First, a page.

You might not think that someone with Alzheimer’s can qualify for disability benefits since we mostly hear about cases that aren’t diagnosed until someone is well past retirement age. But early-onset Alzheimer’s can occur when someone is still quite young. According to the Alzheimer’s Association, many people with early onset are in their 40s and 50s.
Individuals and family members who are dealing with early-onset dementia often face major issues that are not associated with an Alzheimer’s diagnosis at a later age, such as a loss of job due to declining cognitive abilities. They have families, careers or are even caregivers themselves when Alzheimer’s disease strikes.Disability benefits often become the main source of income for someone with early onset, as they may not be able to continue working as the disease progresses. The money from disability benefits can help pay for housing costs and other bills, like in-home care.
Qualifying for Disability Benefits with Early Onset Alzheimer’s
The Social Security Administration maintains a listing of all the conditions that qualify someone to receive disability benefits called the Blue Book. Every listing in the book also has a very strict set of requirements that must be met before you can have your benefits claim approved. In order to meet the requirements for Alzheimer’s disease, the individual diagnosed with the condition must be able to document a significant decline in at least one of these areas:
- learning and remembering (short-term memory in particular)
- using language (inability to recall words, misuse of words)
- paying attention to tasks or listening to others
- planning and judgment
- social cognition (ability to know proper social behavior in differing circumstances), or
- physical coordination.
You will also need to show that your decline has given you an extreme limitation in one or more of these areas, or a significant limitation in two or more of these areas:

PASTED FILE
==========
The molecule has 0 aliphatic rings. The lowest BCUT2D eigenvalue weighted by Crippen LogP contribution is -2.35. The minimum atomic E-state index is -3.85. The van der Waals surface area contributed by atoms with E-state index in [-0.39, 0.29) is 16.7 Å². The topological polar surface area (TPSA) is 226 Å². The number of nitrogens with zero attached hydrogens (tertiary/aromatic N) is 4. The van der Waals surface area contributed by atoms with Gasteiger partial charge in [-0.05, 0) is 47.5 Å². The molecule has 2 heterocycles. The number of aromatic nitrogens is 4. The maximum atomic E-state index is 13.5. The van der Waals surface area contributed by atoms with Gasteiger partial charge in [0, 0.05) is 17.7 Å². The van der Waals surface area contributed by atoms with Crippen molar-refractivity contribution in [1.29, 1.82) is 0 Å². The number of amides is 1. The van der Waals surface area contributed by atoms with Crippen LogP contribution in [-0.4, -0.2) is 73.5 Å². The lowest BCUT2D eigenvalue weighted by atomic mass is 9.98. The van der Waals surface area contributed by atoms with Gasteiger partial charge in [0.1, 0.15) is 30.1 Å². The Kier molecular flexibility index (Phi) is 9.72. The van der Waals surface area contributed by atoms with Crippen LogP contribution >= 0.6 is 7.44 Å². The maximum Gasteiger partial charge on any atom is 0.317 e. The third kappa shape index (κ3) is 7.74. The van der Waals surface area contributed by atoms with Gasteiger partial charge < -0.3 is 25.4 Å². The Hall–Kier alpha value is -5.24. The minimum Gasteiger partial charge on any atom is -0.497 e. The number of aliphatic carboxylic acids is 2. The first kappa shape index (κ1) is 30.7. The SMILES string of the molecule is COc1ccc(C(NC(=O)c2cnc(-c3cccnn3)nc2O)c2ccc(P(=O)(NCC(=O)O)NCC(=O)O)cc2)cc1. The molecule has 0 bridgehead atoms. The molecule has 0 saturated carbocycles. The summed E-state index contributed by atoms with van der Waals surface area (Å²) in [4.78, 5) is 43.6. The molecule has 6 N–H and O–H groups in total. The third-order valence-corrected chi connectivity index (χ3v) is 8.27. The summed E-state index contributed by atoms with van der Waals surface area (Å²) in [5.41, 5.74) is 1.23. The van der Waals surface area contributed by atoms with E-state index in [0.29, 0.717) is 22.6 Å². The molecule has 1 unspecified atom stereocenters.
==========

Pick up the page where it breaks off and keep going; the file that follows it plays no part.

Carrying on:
- understanding, remembering, or using information (ability to understand instructions, learn new things, apply new knowledge to tasks)
- concentrating on tasks and completing tasks at a reasonable speed
- adapting or managing oneself (making plans for oneself independently of others; being aware of normal hazards and taking appropriate precautions, having practical personal skills), and
- interacting with others (with socially acceptable behavior).
You will need to provide medical documentation like MRIs or PET scans as well as other documentation proving that they meet these requirements. Alzheimer’s is also one of the conditions on the Compassionate Allowance list, which means that when you file a claim for disability benefits because of Alzheimer’s that claim will be fast tracked for processing. If the claim is approved, you could begin getting benefits in just a couple of weeks.
Medical Vocational Allowance
It’s very common for someone to have a medical condition and not yet meet the Blue Book requirements for that condition. When that happens, you can apply for a Medical Vocational Allowance exception that will allow you to be eligible for disability benefits even though you don’t meet the Blue Book criteria. To get a Medical Vocational Allowance, your doctor must fill out a detailed Residual Functional Capacity evaluation, and describe the symptoms and limitations in great detail to show the SSA that their patient cannot work because of their condition.
The SSA will look at your age, work history, skill set, and the results of the RFC evaluation to determine if you can do some other type of work. If they conclude that you are unable to work at all, then you will be qualified to be approved for disability benefits.
Filing A Disability Claim
If you are having trouble filing a Social Security disability claim you can have a loved one, friend, or caregiver do it for you. You can also make an appointment at your local SSA branch and someone there will help you file a claim for disability benefits.
- Helpful checklist from the Alzheimer’s Association to make sure you have the information and resources you need to apply for Social Security Disability and Supplemental Income benefits
- Senior Living Residences’ Guide to Mild Cognitive Impairment, or early signs of memory loss
- Information on the Social Security Administration’s Blue Book
- How to File for Disability with a Compassionate Allowance from the Social Security Administration
- Find your local SSA Branch
About the Author
Cendy Moliere is an Outreach Specialist at Disability Benefits Help, an independent organization dedicated to helping people of all ages receive the Social Security disability benefits they deserve. She currently lives in Boston, MA but helps those seeking assistance nationwide. If you have any questions on this article or would like a little more information on how to qualify for disability benefits, she can be reached at firstname.lastname@example.org.